What effect did the Great Schism have on Catholicism?

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Tamara K. H. | Middle School Teacher | (Level 3) Educator Emeritus

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When we speak of the Great Schism, we can actually be referring to one of two schisms. The first is also called the East-West Schism and happened in 1054 when the Byzantine Church broke from the Roman Catholic Church. The second is also referred to as the Great Western Schism and happened between 1378 and 1417 when a pope in Rome and a second pope in Avignon, France, proclaimed themselves to be the real pope. Both schisms significantly affected the Roman Catholic Church. Though, typically, that which is called the Great Schism refers to the East-West Schism.

The greatest effect of the East-West Schism was the creation of two separate churches that had previously been unified under one church, the Eastern Orthodox Church and the Roman Catholic Church. But more specifically, the schism had developed over time due to "doctrinal, theological, linguistic, political, and geographic" differences; therefore, the schism also affected Catholicism by solidifying these differences (New World Encyclopedia, "Great Schism").

The greatest theological and political difference concerns the belief in the authority of the pope. The Roman Catholic Church holds that, as the successor of Saint Peter, the pope holds all authority over the Church. However, the Eastern Church feels the title of pope to be only an honorary one, so the church believes the pope has no authority to "determine policy" for all jurisdictions in the empire ("Great Schism").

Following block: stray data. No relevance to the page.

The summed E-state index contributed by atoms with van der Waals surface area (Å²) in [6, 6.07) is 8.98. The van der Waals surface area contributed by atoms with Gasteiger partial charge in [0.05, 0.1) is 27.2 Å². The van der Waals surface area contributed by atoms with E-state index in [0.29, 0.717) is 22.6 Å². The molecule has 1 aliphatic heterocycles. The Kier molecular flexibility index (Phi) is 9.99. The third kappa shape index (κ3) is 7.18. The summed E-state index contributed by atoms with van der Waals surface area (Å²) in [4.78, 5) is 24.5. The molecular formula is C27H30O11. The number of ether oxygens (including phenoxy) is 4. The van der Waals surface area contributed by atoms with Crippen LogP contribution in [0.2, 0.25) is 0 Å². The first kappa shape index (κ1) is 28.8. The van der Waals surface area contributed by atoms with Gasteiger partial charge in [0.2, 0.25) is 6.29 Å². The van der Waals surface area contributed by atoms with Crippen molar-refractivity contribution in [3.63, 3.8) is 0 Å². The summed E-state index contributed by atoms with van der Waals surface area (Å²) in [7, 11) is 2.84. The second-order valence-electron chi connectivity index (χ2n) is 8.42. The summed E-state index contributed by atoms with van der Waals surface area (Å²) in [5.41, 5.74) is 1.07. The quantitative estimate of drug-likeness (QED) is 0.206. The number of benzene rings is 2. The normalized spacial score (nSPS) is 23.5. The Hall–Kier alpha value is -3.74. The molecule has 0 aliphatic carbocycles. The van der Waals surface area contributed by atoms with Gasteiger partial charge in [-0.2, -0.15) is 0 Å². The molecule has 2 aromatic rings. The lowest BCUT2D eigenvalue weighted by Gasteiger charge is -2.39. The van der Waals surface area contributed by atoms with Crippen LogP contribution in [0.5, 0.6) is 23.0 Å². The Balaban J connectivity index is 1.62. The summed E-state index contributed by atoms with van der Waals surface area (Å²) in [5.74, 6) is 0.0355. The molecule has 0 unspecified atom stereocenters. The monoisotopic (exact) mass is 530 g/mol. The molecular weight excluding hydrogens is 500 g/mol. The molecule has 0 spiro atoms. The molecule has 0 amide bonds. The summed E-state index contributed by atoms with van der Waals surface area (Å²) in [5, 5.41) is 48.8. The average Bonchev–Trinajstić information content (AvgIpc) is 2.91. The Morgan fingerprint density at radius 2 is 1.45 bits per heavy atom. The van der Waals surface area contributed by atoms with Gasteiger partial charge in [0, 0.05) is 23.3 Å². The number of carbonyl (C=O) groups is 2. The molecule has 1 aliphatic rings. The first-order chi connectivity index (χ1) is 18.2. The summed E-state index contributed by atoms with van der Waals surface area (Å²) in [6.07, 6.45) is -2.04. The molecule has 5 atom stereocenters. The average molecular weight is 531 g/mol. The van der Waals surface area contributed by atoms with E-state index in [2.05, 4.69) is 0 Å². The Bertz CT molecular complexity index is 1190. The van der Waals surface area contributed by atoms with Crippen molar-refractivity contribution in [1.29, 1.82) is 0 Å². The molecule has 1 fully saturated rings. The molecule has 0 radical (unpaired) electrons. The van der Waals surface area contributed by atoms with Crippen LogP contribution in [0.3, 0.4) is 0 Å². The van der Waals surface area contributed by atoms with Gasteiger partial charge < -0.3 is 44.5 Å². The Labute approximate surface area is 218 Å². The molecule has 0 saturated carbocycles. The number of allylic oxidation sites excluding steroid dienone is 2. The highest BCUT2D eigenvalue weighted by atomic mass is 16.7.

A second significant theological difference concerns the objection of the insertion of the filioque clause in the Nicene Creed. The Nicene Creed is the statement of the Catholic Church's faith. The filioque clause refers to a specific statement of faith in the creed concerning the Holy Trinity; more specifically, the statement can be interpreted to mean that the Holy Spirit comes only from the Father or from both the Father and the Son. It is referred to as the filioque clause because the Latin word filioque translates to mean "and from the son." The Eastern Church changed their creed to read, "We believe in the Holy Spirit ... who proceeds from the Father," whereas the Roman Catholic creed reads, "We believe in the Holy Spirit ... who proceeds from the Father and the Son" ("Great Schism"; "Filioque Clause").